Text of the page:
as our guide.  The young man in front is Denise's son.
Our third and final visit was with Denise, an HIV/AIDS victim who is having issues with her heart.  Her home was still simple and small compared to what we have in America, but it was grand compared to what Nancy had.  Denise was a business woman, who knows partial English.  Denise and her family survived the horrors of the genocide and relocated to Burundi, where her husband had a job as a long-distance truck driver.  After moving to Burundi, her husband was shot and killed while driving.  Denise and her five children moved back to Rwanda to live with her mother in Kigali.  From the moment we walked into the house, we could tell God was firmly rooted in their home.  Denise praised him and thanked us for coming and then prayed with us in Kinyarwandan.  You could tell Denise was struggling to breathe as a result of her heart problems.  She shared her experiences in coming to know Jesus, how Jesus saved her when she was a young adult and had an internal problem that the doctors could not help her with.  She turned to prayer and got better.  Since then she tells everyone about Jesus's love for them.  Denise then told us all about her family, even pulling out photo albums to share with us.  What a treat.  Denise's oldest child is at university and, while we were there, her youngest child, age 11, came home.  Jen Kamari commented to him as he walked in the room, "I bet you didn't expect to come home and find your house full of Mazungus, did you?"  Mazungu is the word for white people, and we've been hearing it a lot!  He laughed and then shook all of our hands, bursting into a smile when he saw the soccer ball we brought.  Emily led us in prayer before we left to head back to Moucecore.

What did we see today?  We saw women and families living with disease and living in poverty.  We also saw the same families living with faith and in relationship with Christ.  In a way, today's story wasn't much different than our story from yesterday.  Yes, the disease in these women was definitely evident.  But, they also live in hope for the future and thankfulness to be alive.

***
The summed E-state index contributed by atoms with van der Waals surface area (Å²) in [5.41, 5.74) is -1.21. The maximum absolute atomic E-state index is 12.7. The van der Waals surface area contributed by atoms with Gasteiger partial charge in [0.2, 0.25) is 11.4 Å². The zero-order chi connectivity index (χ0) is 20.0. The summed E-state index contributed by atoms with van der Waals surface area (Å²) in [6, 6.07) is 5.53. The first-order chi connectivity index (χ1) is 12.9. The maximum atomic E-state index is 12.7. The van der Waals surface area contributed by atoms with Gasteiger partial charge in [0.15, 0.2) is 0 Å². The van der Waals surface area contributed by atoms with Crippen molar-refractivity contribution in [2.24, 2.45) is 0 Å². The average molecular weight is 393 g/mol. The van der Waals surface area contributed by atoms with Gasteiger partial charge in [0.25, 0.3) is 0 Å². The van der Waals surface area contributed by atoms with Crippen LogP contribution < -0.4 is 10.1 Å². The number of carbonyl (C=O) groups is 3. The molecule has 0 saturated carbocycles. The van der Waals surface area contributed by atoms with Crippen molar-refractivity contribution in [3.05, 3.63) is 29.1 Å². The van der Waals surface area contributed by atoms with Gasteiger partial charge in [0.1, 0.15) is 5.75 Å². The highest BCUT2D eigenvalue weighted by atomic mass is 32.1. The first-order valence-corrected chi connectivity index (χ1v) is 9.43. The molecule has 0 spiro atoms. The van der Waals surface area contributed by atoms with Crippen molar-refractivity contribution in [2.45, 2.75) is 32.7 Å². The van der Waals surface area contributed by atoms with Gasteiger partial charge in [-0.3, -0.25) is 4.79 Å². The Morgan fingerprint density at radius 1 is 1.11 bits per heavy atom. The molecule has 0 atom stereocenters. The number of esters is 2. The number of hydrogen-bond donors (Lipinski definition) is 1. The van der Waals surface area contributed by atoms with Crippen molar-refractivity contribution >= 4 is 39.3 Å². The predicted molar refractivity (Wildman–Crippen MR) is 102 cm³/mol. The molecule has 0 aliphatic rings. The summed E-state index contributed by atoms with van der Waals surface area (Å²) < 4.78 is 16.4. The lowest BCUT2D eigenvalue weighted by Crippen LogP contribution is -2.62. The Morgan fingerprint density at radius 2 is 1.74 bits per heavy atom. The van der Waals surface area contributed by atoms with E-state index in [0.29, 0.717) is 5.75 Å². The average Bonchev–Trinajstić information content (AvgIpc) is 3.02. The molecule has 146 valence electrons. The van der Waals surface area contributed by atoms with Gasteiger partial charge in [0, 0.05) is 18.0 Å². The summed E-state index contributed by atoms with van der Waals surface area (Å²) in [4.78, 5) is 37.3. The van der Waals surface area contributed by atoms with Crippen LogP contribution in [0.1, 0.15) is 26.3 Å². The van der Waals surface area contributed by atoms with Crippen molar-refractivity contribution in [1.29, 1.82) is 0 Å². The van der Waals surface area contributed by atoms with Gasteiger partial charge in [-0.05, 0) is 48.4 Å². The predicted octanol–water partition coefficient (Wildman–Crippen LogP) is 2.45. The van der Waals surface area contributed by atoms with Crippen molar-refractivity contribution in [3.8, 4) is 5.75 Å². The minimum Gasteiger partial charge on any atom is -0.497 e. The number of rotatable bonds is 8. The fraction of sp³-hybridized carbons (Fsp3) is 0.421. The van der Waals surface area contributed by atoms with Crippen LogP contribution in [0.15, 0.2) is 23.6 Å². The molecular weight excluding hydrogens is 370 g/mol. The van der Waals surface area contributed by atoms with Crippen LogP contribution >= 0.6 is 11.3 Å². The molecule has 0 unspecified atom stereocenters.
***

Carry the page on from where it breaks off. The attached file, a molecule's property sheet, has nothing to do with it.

The view from our guest house (Moucecore) at night.


  1. These posts are so well written and incredibly touching. Thank you for sharing the experiences so eloquently. Emily I am so proud of you!

  2. That story about the mom in the hospital and the children on the hill/mountain was so sad!You guys must've made the mom's children feel better, though.Keep up the good work!hope your having a good time, Emily.

  3. You may never fully realize the positive impact you have on these people. You are truly being Jesus with skin on and I know God is smiling when He sees the love and care you are sharing. I am so proud of all of you. God continue to bless you as you share His love.

    Grandma Freudenburg

  4. Good to read your post, prayer buddy!I love your thoughtful photo and your thoughtful words.

    May you continue to bless and be blessed!

  5. You are all SOOO BEAUTIFUL!!!! Inside and out, and all I can say is that just to keep up the good work and keep spreading THE LOVE!!! love you all so much and hope that you guys are doing AMAZING! =)

  6. You are each certainly doing God's work. Bless you for that. I am sure I share with all of your families in saying how proud we are of you. Our prayers continue for you on this unbelievable journey which last a lifetime. God Bless. (Carlo)